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I was talking with someone here the other day and explaining that I am waiting to get really involved in things (volunteering etc) until I'm sure which direction to go in. There are just so many needs and I don't want to get pulled in several directions or commit to something and then pull-out.

My motive was to be intentional with how and where I invest my time, treasure and talents. The result was an increasingly isolated and insular lifestyle; not at all congruent with how I choose to live.

I heard myself giving explanation for my lack of involvement and the Spirit of God tugged my heart. Something was off and I needed to figure it out.

I took an afternoon last week to go to my old village and visit friends. I needed a break from homeschooling and the four walls of our rental home. I needed to connect with the people I love and to remember who I am.

That afternoon I went from house to house, visiting with old friends and new ones. One friend asked if I could teach her English and I readily agreed. It felt great to work with someone on a skill that will help elevate their life. I'm excited to visit weekly and invest in their family. The husband, who has been a friend for 16 years, is not a Christian and doesn't attend church with his wife. What an honor to bless their family in a practical way and show him (again) the servant heart of Jesus.

Another close friend's daughter is living near us in Belmopan and I got the impression that she is struggling. I connected with her last week on her birthday and had her over for dinner and ice cream. I reached out again this weekend and she confessed that she has been struggling with depression for months and could really use some support. She and I are now going to meet weekly. I will pray for her and do my best to shine a light in this dark place she is in.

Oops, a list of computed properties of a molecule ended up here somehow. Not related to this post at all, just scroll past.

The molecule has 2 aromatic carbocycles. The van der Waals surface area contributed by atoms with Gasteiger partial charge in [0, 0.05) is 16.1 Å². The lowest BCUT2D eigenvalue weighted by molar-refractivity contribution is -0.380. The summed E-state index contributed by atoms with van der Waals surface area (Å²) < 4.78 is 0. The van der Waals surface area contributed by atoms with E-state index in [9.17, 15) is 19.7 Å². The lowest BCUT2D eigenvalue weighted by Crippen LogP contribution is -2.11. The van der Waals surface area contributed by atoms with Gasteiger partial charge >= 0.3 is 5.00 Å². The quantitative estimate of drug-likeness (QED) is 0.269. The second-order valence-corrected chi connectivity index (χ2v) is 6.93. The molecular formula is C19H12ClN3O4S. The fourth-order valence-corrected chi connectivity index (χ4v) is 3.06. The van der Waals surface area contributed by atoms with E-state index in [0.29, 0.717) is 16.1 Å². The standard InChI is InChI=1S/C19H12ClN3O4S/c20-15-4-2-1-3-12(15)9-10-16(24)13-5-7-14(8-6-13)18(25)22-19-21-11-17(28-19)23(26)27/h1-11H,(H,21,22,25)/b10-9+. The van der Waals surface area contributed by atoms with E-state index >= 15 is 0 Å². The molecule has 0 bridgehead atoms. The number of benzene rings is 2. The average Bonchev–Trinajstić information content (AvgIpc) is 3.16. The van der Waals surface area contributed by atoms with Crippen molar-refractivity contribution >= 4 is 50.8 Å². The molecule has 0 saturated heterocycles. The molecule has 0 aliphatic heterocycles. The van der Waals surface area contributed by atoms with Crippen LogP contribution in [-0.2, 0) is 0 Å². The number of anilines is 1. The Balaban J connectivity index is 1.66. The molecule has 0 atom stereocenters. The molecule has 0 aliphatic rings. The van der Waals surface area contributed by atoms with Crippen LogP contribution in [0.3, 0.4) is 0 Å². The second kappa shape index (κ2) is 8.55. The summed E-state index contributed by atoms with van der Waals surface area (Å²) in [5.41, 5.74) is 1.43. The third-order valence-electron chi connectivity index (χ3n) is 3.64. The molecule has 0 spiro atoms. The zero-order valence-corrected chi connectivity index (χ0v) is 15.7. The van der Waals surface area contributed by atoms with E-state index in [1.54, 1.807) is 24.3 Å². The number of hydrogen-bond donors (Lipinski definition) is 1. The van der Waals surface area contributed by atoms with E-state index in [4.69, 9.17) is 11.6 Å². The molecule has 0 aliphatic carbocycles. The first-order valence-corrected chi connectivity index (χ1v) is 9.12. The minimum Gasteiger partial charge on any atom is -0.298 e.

In Matthew 25:14-30, Jesus tells the Parable of the Talents. In the story, a wealthy landowner is leaving to travel for an extended period of time and leaves his servants with talents (money) to invest for him until his return. Two of the servants invest and grow their master's money, while the third is too afraid to lose the money and so buries it instead of investing. When the landowner returns, he praises the obedient servants and punishes the third.

I realize I have been acting out of fear; or more accurately, I have not been acting out of fear. Like the third servant, I have been afraid of investing my talents in the wrong place, afraid of not getting a return, worried that I'll mess up my master's business. At first I didn't recognize what was going on because my perception was clouded by false logic and excuses. But now I see it clearly.

Thank God He didn't let me stay self deceived and get more and more wrapped up in my head. Instead, He put a finger on it and helped me see the truth. The truth is I have been given a lot and I am asked to invest it for Him. Mentoring a young woman and teaching a few English classes will not change the world. Soon enough we'll discover what the "PLAN" is for us being here and my time and talents will probably be used much differently. But in the meantime, I will dig up those buried talents and use them, not only for others and myself, but as a worship to my God.